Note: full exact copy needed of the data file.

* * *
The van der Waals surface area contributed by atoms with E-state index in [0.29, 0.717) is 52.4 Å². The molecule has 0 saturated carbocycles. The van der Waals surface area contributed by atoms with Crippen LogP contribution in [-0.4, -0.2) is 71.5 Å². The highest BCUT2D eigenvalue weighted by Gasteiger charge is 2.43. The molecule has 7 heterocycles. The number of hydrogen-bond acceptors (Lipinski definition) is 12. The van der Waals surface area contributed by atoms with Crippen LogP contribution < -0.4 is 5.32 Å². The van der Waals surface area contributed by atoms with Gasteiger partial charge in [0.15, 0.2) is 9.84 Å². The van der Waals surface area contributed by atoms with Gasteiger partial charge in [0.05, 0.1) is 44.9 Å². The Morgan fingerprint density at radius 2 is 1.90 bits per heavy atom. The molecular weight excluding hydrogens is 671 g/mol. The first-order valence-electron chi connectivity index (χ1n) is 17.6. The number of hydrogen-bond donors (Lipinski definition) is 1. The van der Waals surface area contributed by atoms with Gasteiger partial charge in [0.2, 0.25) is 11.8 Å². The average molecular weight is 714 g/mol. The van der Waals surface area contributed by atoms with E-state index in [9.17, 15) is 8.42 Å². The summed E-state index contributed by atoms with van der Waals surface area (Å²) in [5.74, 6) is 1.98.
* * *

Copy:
The van der Waals surface area contributed by atoms with E-state index in [0.29, 0.717) is 52.4 Å². The molecule has 0 saturated carbocycles. The van der Waals surface area contributed by atoms with Crippen LogP contribution in [-0.4, -0.2) is 71.5 Å². The highest BCUT2D eigenvalue weighted by Gasteiger charge is 2.43. The molecule has 7 heterocycles. The number of hydrogen-bond acceptors (Lipinski definition) is 12. The van der Waals surface area contributed by atoms with Crippen LogP contribution < -0.4 is 5.32 Å². The van der Waals surface area contributed by atoms with Gasteiger partial charge in [0.15, 0.2) is 9.84 Å². The van der Waals surface area contributed by atoms with Gasteiger partial charge in [0.05, 0.1) is 44.9 Å². The Morgan fingerprint density at radius 2 is 1.90 bits per heavy atom. The molecular weight excluding hydrogens is 671 g/mol. The first-order valence-electron chi connectivity index (χ1n) is 17.6. The number of hydrogen-bond donors (Lipinski definition) is 1. The van der Waals surface area contributed by atoms with Gasteiger partial charge in [0.2, 0.25) is 11.8 Å². The average molecular weight is 714 g/mol. The van der Waals surface area contributed by atoms with E-state index in [9.17, 15) is 8.42 Å². The summed E-state index contributed by atoms with van der Waals surface area (Å²) in [5.74, 6) is 1.98.